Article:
Putting Power into Private Pockets

PIAC today called on the NSW Government to embrace more imaginative solutions to the state’s energy needs than those recommended in the Owen Report. “It’s a disappointing report”, said Mark Byrne, Senior Policy Officer at PIAC, “with few benefits for consumers or the environment.”

The report recommends that the electricity sector in NSW be largely privatised and deregulated in order to encourage new investment. Privatisation often leads to cost-cutting and job losses, as companies try to maximise their returns to shareholders.

This also leads to pressure for greater deregulation. “Interstate and overseas experience shows that this usually results in residential consumers being charged higher prices”, notes Byrne. “With three companies controlling more than eighty percent of the market in NSW, it’s unlikely there will be genuine competition that will lead to lower prices in a deregulated market.”

“We need to remember that electricity is an essential service. It’s important that not only do we need to ‘keep the lights on’, as Premier Iemma says, but that we do it without the cost becoming a burden to many consumers. If there are no controls on price and service delivery, the profit motive is likely to adversely affect how much people pay, the kind of service they get, how they are treated if they have trouble paying their bills, and so on.”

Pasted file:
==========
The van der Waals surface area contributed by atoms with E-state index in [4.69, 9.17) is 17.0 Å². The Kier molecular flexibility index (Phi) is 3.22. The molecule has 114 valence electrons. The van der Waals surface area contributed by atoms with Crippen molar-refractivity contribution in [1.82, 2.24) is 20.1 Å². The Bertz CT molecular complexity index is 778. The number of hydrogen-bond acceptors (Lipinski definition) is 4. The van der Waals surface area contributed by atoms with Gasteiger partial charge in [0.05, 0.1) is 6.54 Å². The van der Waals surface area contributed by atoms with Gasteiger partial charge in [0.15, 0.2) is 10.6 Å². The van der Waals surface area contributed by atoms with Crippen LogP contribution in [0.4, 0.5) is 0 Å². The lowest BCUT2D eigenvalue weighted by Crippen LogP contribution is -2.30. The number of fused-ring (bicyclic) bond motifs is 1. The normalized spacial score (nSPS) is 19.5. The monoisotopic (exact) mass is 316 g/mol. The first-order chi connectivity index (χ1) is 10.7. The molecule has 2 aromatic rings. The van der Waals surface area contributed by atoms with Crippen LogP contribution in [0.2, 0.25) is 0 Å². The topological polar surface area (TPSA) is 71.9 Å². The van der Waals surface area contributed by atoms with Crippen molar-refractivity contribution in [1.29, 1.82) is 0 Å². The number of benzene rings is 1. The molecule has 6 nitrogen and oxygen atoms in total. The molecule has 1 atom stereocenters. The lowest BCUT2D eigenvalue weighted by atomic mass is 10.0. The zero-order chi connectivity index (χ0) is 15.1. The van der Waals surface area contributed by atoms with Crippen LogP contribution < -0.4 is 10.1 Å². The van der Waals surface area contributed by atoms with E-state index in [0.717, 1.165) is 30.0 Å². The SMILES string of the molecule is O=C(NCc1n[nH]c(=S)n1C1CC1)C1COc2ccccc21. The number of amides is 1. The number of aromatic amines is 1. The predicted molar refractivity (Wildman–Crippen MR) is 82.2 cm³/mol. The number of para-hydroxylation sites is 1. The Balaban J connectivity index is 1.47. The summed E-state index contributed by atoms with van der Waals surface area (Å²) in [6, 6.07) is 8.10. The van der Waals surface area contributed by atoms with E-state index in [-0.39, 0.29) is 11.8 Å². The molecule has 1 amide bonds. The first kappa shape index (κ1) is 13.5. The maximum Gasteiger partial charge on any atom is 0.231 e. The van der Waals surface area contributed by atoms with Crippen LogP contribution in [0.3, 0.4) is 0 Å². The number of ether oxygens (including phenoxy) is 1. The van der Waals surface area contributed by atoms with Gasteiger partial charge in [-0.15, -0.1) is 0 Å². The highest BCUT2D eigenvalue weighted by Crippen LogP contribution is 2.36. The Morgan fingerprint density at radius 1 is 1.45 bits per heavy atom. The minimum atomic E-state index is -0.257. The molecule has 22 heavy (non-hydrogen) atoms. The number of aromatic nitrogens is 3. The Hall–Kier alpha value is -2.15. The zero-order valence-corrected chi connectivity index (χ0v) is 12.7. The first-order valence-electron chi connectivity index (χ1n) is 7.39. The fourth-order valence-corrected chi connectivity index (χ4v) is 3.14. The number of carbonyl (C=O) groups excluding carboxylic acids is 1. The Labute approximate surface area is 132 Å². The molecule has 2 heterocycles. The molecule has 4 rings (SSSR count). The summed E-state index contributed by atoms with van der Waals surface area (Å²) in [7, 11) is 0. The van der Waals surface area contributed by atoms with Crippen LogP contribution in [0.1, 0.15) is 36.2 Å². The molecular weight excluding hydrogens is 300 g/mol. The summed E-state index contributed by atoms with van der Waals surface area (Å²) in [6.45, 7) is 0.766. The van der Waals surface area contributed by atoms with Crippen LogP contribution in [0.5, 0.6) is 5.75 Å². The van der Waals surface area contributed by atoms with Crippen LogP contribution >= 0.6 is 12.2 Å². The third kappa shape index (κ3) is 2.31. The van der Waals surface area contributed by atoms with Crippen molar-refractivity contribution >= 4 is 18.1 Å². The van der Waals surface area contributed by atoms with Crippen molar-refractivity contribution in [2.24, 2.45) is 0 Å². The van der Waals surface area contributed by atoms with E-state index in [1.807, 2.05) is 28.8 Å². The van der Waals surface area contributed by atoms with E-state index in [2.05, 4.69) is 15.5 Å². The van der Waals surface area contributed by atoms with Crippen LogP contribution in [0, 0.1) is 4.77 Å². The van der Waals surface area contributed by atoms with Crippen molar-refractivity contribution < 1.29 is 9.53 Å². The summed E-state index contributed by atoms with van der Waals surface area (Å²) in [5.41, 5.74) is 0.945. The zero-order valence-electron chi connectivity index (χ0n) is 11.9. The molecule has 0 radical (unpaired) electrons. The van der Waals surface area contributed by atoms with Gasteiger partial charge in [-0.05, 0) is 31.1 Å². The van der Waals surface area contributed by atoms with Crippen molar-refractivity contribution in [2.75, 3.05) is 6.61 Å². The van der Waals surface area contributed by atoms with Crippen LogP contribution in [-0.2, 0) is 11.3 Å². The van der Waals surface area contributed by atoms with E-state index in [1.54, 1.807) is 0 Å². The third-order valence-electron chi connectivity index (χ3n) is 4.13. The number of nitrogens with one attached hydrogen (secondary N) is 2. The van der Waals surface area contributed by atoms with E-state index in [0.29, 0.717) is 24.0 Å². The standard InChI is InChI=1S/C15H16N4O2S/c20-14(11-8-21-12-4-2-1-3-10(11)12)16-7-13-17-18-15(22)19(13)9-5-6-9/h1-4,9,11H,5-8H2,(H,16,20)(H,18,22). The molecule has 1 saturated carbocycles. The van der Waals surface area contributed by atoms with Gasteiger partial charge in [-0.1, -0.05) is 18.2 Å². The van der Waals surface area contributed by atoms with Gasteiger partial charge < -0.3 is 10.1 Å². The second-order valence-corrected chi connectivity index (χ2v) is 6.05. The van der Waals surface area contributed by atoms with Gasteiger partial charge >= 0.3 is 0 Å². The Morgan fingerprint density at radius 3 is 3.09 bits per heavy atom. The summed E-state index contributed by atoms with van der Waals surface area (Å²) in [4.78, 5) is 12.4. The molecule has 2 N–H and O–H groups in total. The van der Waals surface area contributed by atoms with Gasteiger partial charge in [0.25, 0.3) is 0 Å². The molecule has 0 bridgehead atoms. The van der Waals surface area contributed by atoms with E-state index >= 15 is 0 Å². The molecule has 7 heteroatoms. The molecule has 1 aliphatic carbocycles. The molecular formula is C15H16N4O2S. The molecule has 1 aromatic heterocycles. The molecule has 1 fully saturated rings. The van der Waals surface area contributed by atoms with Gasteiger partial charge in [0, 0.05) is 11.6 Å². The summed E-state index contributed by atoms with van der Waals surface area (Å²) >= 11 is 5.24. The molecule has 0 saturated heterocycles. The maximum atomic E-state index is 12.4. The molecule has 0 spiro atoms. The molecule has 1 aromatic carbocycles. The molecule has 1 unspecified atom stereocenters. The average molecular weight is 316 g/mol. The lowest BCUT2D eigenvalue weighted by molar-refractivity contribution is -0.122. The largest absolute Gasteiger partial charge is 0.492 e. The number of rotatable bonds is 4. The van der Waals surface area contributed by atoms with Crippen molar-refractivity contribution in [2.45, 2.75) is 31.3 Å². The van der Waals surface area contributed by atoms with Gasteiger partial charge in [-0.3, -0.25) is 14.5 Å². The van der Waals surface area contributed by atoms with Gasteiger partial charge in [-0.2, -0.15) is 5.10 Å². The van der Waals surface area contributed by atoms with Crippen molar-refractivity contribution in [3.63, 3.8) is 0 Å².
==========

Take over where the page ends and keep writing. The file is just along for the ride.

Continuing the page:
This is likely to affect groups who are less likely to generate profits for private retailers. These include pensioners and other low income and disadvantaged households, and rural consumers whose power costs more to get to their door than city consumers. “We have a regulatory system in NSW at present which protects these groups, but the Owen Report implies getting rid of IPART after 2010.”

“But the need for new power stations is questionable in any case”, argues Byrne. “The Owen Inquiry was charged, first of all, with determining whether the state needs more generation capacity. The report recommends that a new gas- or coal-fired power station be built by 2014 to meet the state’s needs. However, greater investments in energy efficiency and renewable energy infrastructure could obviate the need for expensive new plants that will increase our greenhouse gas emissions.”

PIAC therefore called on the Government to work with stakeholders to explore responses to the state’s future energy needs that protect vulnerable groups while also being environmentally sustainable.

MEDIA CONTACT: Dominic O’Grady, Media and Communications Officer,

Public Interest Advocacy Centre. Ph: 02 8898 6532 or 0400 110 169

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